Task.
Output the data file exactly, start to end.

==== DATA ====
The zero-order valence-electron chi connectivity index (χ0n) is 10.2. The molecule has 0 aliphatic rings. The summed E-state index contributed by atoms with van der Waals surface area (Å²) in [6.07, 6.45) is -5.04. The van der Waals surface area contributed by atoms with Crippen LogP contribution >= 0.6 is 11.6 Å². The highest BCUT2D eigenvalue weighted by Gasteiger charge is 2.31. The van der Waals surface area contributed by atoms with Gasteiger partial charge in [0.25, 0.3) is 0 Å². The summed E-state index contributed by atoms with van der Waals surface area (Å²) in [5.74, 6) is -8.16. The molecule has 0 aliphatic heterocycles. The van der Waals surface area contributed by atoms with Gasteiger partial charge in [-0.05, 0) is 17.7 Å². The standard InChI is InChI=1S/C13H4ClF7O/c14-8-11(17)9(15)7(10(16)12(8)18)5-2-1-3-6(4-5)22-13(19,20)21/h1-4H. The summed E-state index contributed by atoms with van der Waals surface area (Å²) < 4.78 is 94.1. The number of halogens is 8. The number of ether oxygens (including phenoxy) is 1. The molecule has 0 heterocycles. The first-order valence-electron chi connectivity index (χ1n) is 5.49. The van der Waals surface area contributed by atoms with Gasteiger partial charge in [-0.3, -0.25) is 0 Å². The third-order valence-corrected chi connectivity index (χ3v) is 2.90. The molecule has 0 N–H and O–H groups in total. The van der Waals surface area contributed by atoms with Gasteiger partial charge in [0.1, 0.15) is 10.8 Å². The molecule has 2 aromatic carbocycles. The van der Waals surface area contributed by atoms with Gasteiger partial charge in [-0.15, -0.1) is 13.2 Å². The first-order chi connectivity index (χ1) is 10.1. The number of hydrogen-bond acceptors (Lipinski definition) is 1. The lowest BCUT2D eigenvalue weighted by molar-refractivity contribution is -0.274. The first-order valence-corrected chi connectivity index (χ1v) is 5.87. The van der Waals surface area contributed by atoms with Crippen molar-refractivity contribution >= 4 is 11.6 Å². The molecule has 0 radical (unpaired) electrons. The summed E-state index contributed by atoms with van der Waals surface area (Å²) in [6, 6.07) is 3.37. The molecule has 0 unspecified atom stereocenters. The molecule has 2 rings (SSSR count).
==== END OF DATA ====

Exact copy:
The zero-order valence-electron chi connectivity index (χ0n) is 10.2. The molecule has 0 aliphatic rings. The summed E-state index contributed by atoms with van der Waals surface area (Å²) in [6.07, 6.45) is -5.04. The van der Waals surface area contributed by atoms with Crippen LogP contribution >= 0.6 is 11.6 Å². The highest BCUT2D eigenvalue weighted by Gasteiger charge is 2.31. The van der Waals surface area contributed by atoms with Gasteiger partial charge in [0.25, 0.3) is 0 Å². The summed E-state index contributed by atoms with van der Waals surface area (Å²) in [5.74, 6) is -8.16. The molecule has 0 aliphatic heterocycles. The van der Waals surface area contributed by atoms with Gasteiger partial charge in [-0.05, 0) is 17.7 Å². The standard InChI is InChI=1S/C13H4ClF7O/c14-8-11(17)9(15)7(10(16)12(8)18)5-2-1-3-6(4-5)22-13(19,20)21/h1-4H. The summed E-state index contributed by atoms with van der Waals surface area (Å²) < 4.78 is 94.1. The number of halogens is 8. The number of ether oxygens (including phenoxy) is 1. The molecule has 0 heterocycles. The first-order valence-electron chi connectivity index (χ1n) is 5.49. The van der Waals surface area contributed by atoms with Gasteiger partial charge in [-0.3, -0.25) is 0 Å². The third-order valence-corrected chi connectivity index (χ3v) is 2.90. The molecule has 0 N–H and O–H groups in total. The van der Waals surface area contributed by atoms with Gasteiger partial charge in [0.1, 0.15) is 10.8 Å². The molecule has 2 aromatic carbocycles. The van der Waals surface area contributed by atoms with Gasteiger partial charge in [-0.15, -0.1) is 13.2 Å². The first-order chi connectivity index (χ1) is 10.1. The number of hydrogen-bond acceptors (Lipinski definition) is 1. The lowest BCUT2D eigenvalue weighted by molar-refractivity contribution is -0.274. The first-order valence-corrected chi connectivity index (χ1v) is 5.87. The van der Waals surface area contributed by atoms with Crippen molar-refractivity contribution >= 4 is 11.6 Å². The molecule has 0 radical (unpaired) electrons. The summed E-state index contributed by atoms with van der Waals surface area (Å²) in [6, 6.07) is 3.37. The molecule has 0 unspecified atom stereocenters. The molecule has 2 rings (SSSR count).